Originally written on March 29, 2010

I have been contemplating my own cultural identity as of late and would like to explore exactly what it is that makes me, or anyone else for that matter, unique from anyone else in the world. I was born and have always lived in the United States. Does that in and of itself represent any sort of cultural significance? I have lived in several states in various regions of the United States. Do these particular regions offer one a unique cultural experience different from any other region or state? I am of mostly Irish-Catholic heritage, have relatives still in Ireland, yet have never been to Ireland and experienced what is unique to their culture. Does that play any role whatsoever in my own cultural schema?

To some extent, I identify myself as “Irish” and would like to think that makes me unique in some ways to someone in the United States who identifies with their Italian, or Polish, or Greek heritage? At the same time, Ireland is overwhelmingly Catholic, a religion that I disassociated myself with many years ago. Is that a subculture in and of itself: anti-catholic Irish Catholic? Perhaps I’m just another middle-aged white American, but is that a distinctive cultural identity in itself? Most white Americans think of Americans of African descent as having a unique cultural bond simply because of color and the uglier aspects of American history, although race is entirely a social construct. We are all inherently human and identical in biological function regardless of nationality or skin tone.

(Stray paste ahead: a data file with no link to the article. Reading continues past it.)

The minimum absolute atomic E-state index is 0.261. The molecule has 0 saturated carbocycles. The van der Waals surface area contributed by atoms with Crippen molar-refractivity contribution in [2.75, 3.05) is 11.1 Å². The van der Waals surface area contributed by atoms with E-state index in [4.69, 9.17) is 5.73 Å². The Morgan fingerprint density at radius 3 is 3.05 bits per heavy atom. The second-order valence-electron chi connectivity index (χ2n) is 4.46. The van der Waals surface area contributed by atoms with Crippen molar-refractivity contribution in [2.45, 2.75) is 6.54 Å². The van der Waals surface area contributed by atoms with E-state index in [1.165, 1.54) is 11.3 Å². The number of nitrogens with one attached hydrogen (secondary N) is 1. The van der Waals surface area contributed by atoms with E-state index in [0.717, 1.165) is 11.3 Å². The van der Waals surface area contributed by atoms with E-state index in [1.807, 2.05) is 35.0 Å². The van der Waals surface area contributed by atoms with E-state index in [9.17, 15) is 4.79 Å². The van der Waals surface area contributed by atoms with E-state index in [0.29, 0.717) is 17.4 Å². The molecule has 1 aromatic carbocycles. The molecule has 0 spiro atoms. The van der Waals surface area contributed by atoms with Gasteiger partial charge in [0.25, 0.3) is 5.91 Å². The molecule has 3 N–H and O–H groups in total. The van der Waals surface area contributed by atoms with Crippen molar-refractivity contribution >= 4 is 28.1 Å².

I spent the majority of my youth in Laramie, Wyoming. Some would argue that this is culturally unique considering the so-called “wild west” mindset of those who live there and embrace the cowboy imagery of freedom and open spaces. It is true that my experiences in Wyoming were unique than the experiences of another person growing up in another part of the country or world. I lived in the central Midwest for a number of years, in constant contact with my relatives who are farmers. I have lived in the Northeast for a number of years as well, and there are customs that are somewhat unique to that region. But does any of this actually represent what one would call culture? My conclusion is that culture is simply the accumulation of the places we have been, the people we have met, the customs and beliefs we have developed because of these unique individual experiences. Culture is simply what one wants to make of it based on their own schema of the world in which they observe. I am an Irish-American-Western-Cornbread-East Coast elitist; yet I am still just human and still the same and unique as anyone else.

9R9QY6WE83DC